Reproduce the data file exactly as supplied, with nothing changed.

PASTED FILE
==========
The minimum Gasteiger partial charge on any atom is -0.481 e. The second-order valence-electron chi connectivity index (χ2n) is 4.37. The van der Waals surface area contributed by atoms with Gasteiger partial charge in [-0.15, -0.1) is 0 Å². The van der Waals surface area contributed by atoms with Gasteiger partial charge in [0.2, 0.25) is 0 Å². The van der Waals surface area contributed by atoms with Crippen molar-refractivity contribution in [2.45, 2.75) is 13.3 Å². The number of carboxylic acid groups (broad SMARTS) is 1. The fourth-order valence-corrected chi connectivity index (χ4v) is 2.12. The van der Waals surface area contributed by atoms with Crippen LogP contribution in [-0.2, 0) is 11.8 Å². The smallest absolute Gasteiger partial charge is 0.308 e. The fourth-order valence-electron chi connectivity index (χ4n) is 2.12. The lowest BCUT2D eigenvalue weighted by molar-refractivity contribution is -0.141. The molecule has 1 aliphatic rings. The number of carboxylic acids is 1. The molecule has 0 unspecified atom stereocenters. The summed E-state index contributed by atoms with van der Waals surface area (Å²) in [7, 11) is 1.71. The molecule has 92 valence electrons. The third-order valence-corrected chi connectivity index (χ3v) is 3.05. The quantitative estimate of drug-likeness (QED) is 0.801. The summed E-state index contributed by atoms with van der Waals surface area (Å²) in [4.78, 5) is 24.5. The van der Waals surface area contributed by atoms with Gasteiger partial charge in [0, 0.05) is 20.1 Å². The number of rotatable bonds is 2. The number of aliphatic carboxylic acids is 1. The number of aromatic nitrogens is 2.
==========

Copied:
The minimum Gasteiger partial charge on any atom is -0.481 e. The second-order valence-electron chi connectivity index (χ2n) is 4.37. The van der Waals surface area contributed by atoms with Gasteiger partial charge in [-0.15, -0.1) is 0 Å². The van der Waals surface area contributed by atoms with Gasteiger partial charge in [0.2, 0.25) is 0 Å². The van der Waals surface area contributed by atoms with Crippen molar-refractivity contribution in [2.45, 2.75) is 13.3 Å². The number of carboxylic acid groups (broad SMARTS) is 1. The fourth-order valence-corrected chi connectivity index (χ4v) is 2.12. The van der Waals surface area contributed by atoms with Crippen LogP contribution in [-0.2, 0) is 11.8 Å². The smallest absolute Gasteiger partial charge is 0.308 e. The fourth-order valence-electron chi connectivity index (χ4n) is 2.12. The lowest BCUT2D eigenvalue weighted by molar-refractivity contribution is -0.141. The molecule has 1 aliphatic rings. The number of carboxylic acids is 1. The molecule has 0 unspecified atom stereocenters. The summed E-state index contributed by atoms with van der Waals surface area (Å²) in [7, 11) is 1.71. The molecule has 92 valence electrons. The third-order valence-corrected chi connectivity index (χ3v) is 3.05. The quantitative estimate of drug-likeness (QED) is 0.801. The summed E-state index contributed by atoms with van der Waals surface area (Å²) in [4.78, 5) is 24.5. The van der Waals surface area contributed by atoms with Gasteiger partial charge in [0, 0.05) is 20.1 Å². The number of rotatable bonds is 2. The number of aliphatic carboxylic acids is 1. The number of aromatic nitrogens is 2.